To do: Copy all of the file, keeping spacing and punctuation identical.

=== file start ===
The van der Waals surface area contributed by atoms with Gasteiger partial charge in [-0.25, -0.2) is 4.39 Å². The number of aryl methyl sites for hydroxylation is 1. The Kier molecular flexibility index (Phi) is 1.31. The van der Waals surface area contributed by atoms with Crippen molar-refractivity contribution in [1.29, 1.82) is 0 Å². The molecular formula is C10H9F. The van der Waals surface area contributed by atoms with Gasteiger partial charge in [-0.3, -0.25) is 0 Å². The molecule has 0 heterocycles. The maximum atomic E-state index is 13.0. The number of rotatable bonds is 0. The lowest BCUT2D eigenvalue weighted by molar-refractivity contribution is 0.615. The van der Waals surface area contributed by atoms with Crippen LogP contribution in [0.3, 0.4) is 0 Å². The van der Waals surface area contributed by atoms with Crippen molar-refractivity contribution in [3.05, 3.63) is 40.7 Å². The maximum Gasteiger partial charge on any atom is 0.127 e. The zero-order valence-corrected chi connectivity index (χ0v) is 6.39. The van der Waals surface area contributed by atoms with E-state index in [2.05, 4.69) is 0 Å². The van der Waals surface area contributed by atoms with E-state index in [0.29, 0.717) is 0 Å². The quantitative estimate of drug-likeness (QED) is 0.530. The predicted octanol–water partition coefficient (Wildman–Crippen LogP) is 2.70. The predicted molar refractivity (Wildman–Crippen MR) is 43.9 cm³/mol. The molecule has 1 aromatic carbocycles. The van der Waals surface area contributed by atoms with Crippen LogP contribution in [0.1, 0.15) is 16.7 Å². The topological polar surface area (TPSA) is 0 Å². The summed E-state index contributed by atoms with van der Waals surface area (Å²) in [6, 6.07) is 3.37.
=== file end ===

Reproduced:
The van der Waals surface area contributed by atoms with Gasteiger partial charge in [-0.25, -0.2) is 4.39 Å². The number of aryl methyl sites for hydroxylation is 1. The Kier molecular flexibility index (Phi) is 1.31. The van der Waals surface area contributed by atoms with Crippen molar-refractivity contribution in [1.29, 1.82) is 0 Å². The molecular formula is C10H9F. The van der Waals surface area contributed by atoms with Gasteiger partial charge in [-0.3, -0.25) is 0 Å². The molecule has 0 heterocycles. The maximum atomic E-state index is 13.0. The number of rotatable bonds is 0. The lowest BCUT2D eigenvalue weighted by molar-refractivity contribution is 0.615. The van der Waals surface area contributed by atoms with Crippen LogP contribution in [0.3, 0.4) is 0 Å². The van der Waals surface area contributed by atoms with Crippen molar-refractivity contribution in [3.05, 3.63) is 40.7 Å². The maximum Gasteiger partial charge on any atom is 0.127 e. The zero-order valence-corrected chi connectivity index (χ0v) is 6.39. The van der Waals surface area contributed by atoms with E-state index in [2.05, 4.69) is 0 Å². The van der Waals surface area contributed by atoms with E-state index in [0.29, 0.717) is 0 Å². The quantitative estimate of drug-likeness (QED) is 0.530. The predicted octanol–water partition coefficient (Wildman–Crippen LogP) is 2.70. The predicted molar refractivity (Wildman–Crippen MR) is 43.9 cm³/mol. The molecule has 1 aromatic carbocycles. The van der Waals surface area contributed by atoms with Crippen LogP contribution in [0.1, 0.15) is 16.7 Å². The topological polar surface area (TPSA) is 0 Å². The summed E-state index contributed by atoms with van der Waals surface area (Å²) in [6, 6.07) is 3.37.